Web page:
The City Son (Hardcover)
Soho Press, 9781616953812, 256pp.
Publication Date: June 17, 2014
Acclaimed and award-winning author Samrat Upadhyay the first Nepali-born novelist writing in English to be published in the West has crafted a spare, understated work examining a taboo subject: a wife's obsession with her husband's illegitimate son. When Didi discovers that her husband, the Masterji, has been hiding his beautiful lover and their young son, Tarun, in a nearby city, she takes the Masterji back into her grasp and expels his second family. Tarun's mother, heartsick and devastated, slowly begins to lose her mind, and Tarun turns to Didi for the mothering he longs for. But as Tarun gets older, Didi's domination of the boy turns from the emotional to the physical, and the damages she inflicts spiral outward, threatening to destroy Tarun's one chance at true happiness. Potent, disturbing, and gorgeously stark in its execution, The City Son is a novel not soon forgotten.
About the Author
Praise For The City Son…
Praise for The City Son
“Upadhyay tells his story with simple and direct prose. . .the multicharacter narration adds dramatic depth.”
Praise for Samrat Upadhyay
"Buddha's Orphans is an extraordinary achievement. It has the sweep and romantic grandeur of a great old-fashioned Russian novel, and, at the same time, the precision and intimacy of a beautiful collection of linked stories. Samrat Upadhyay has created a remarkable work, one to be savored and remembered."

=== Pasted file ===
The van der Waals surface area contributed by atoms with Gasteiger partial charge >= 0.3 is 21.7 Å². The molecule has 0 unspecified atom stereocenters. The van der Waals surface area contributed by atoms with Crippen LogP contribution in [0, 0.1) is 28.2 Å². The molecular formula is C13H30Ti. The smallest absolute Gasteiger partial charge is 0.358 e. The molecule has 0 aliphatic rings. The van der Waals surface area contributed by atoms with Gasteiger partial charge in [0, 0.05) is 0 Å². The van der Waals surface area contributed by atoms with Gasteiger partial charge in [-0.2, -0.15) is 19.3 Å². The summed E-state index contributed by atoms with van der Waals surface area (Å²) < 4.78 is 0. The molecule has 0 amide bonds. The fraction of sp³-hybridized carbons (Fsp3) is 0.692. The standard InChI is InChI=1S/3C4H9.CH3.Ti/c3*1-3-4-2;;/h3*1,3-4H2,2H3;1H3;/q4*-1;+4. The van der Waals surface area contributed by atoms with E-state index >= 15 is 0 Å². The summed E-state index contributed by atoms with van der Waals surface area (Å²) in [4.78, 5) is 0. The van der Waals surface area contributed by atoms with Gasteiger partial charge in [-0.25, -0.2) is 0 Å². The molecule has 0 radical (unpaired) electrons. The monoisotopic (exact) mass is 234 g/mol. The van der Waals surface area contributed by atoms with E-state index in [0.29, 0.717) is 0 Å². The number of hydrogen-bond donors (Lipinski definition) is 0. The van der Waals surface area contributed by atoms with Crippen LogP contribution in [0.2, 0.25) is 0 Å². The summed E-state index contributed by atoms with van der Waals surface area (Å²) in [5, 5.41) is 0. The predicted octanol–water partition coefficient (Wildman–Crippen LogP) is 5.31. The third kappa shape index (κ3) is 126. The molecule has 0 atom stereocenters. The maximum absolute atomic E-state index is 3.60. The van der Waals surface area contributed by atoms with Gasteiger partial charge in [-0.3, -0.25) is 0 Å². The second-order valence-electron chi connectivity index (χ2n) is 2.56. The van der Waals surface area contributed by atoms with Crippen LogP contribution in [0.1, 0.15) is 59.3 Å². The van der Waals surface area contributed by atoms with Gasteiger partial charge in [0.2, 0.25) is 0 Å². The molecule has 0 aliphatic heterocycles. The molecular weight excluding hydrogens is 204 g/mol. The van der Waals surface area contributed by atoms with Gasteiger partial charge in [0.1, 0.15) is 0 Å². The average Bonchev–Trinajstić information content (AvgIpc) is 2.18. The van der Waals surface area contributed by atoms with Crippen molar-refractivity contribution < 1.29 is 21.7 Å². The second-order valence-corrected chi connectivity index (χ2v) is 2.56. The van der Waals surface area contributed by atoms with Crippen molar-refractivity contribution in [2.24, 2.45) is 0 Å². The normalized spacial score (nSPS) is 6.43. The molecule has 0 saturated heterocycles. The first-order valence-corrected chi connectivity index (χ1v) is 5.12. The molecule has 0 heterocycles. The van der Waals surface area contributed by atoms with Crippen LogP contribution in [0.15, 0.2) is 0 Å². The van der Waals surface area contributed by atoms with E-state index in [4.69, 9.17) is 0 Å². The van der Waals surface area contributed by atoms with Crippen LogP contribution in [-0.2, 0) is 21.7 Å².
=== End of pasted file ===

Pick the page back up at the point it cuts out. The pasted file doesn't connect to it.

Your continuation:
—Dan Chaon, author of Await Your Reply
"Upadhyay has masterfully blended history, tragedy, politics and romance to create the arresting story of a family that is at once unique and universal, set against the backdrop of a vibrant, complicated, modern Nepal that will fascinate readers."
—Chitra Divakaruni, author of One Amazing Thing and Palace of Illusion
“Subtle and spiritually complex . . . Mr. Upadhyay’s stories bring us into contact with a world that is somehow both far away and very familiar.”
—The New York Times
"The Guru of Love effectively weaves together the complicated dichotomies of man and mistress, love and lust, tradition and modernity."
"Reads like a graceful, page-turning mixture of stirring romance and social commentary."
“[Upadhyay’s] characters linger. They are captured with such concise, illuminating precision that one begins to feel that they just might be real.”
–Christian Science Monitor
"A triumph, a ravishingly seductive novel."
“[Upadhyay is] among the smoothest and most noiseless of contemporary writers”
–The Los Angeles Times
“[Upadhyay’s] stories have been burnished until they glow with visual and emotional precision.”
–Washington Post Book World
"Highly entertaining . . . a major writer-in-the-making."
–The Indiana Express
“In an assured and subtle manner, Upadhyay anchors small yet potent epiphanies in a place called Kathmandu, and quietly calls it home.”